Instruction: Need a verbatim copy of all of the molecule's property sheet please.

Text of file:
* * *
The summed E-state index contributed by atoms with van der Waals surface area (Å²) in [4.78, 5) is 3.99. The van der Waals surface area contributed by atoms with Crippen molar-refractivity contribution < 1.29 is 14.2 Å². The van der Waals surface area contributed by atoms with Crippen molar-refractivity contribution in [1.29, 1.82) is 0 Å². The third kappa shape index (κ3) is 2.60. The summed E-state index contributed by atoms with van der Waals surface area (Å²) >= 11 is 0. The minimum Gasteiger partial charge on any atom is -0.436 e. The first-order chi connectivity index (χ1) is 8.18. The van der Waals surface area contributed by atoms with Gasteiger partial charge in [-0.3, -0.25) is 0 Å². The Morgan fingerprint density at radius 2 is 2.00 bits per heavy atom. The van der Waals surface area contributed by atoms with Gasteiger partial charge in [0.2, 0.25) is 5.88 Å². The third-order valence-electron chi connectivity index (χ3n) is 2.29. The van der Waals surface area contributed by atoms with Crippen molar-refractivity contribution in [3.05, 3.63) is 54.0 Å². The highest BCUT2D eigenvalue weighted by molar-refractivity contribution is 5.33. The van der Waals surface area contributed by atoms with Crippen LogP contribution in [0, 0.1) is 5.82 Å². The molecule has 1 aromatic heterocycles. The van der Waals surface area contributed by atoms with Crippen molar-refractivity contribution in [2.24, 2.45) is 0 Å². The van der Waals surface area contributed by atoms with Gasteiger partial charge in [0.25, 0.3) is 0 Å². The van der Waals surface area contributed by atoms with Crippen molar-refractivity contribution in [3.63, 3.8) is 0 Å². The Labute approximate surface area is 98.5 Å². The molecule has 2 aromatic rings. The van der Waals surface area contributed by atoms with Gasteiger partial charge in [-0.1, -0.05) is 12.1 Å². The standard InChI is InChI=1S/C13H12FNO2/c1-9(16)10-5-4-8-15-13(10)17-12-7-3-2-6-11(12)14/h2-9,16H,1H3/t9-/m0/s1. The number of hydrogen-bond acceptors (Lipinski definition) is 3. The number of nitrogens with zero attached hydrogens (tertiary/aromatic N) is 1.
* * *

The summed E-state index contributed by atoms with van der Waals surface area (Å²) in [4.78, 5) is 3.99. The van der Waals surface area contributed by atoms with Crippen molar-refractivity contribution < 1.29 is 14.2 Å². The van der Waals surface area contributed by atoms with Crippen molar-refractivity contribution in [1.29, 1.82) is 0 Å². The third kappa shape index (κ3) is 2.60. The summed E-state index contributed by atoms with van der Waals surface area (Å²) >= 11 is 0. The minimum Gasteiger partial charge on any atom is -0.436 e. The first-order chi connectivity index (χ1) is 8.18. The van der Waals surface area contributed by atoms with Gasteiger partial charge in [-0.3, -0.25) is 0 Å². The Morgan fingerprint density at radius 2 is 2.00 bits per heavy atom. The van der Waals surface area contributed by atoms with Gasteiger partial charge in [0.2, 0.25) is 5.88 Å². The third-order valence-electron chi connectivity index (χ3n) is 2.29. The van der Waals surface area contributed by atoms with Crippen molar-refractivity contribution in [3.05, 3.63) is 54.0 Å². The highest BCUT2D eigenvalue weighted by molar-refractivity contribution is 5.33. The van der Waals surface area contributed by atoms with Crippen LogP contribution in [0, 0.1) is 5.82 Å². The molecule has 1 aromatic heterocycles. The van der Waals surface area contributed by atoms with Crippen molar-refractivity contribution in [2.24, 2.45) is 0 Å². The van der Waals surface area contributed by atoms with Gasteiger partial charge in [0.25, 0.3) is 0 Å². The van der Waals surface area contributed by atoms with Crippen molar-refractivity contribution in [3.63, 3.8) is 0 Å². The Labute approximate surface area is 98.5 Å². The molecule has 2 aromatic rings. The van der Waals surface area contributed by atoms with Gasteiger partial charge in [-0.1, -0.05) is 12.1 Å². The standard InChI is InChI=1S/C13H12FNO2/c1-9(16)10-5-4-8-15-13(10)17-12-7-3-2-6-11(12)14/h2-9,16H,1H3/t9-/m0/s1. The number of hydrogen-bond acceptors (Lipinski definition) is 3. The number of nitrogens with zero attached hydrogens (tertiary/aromatic N) is 1.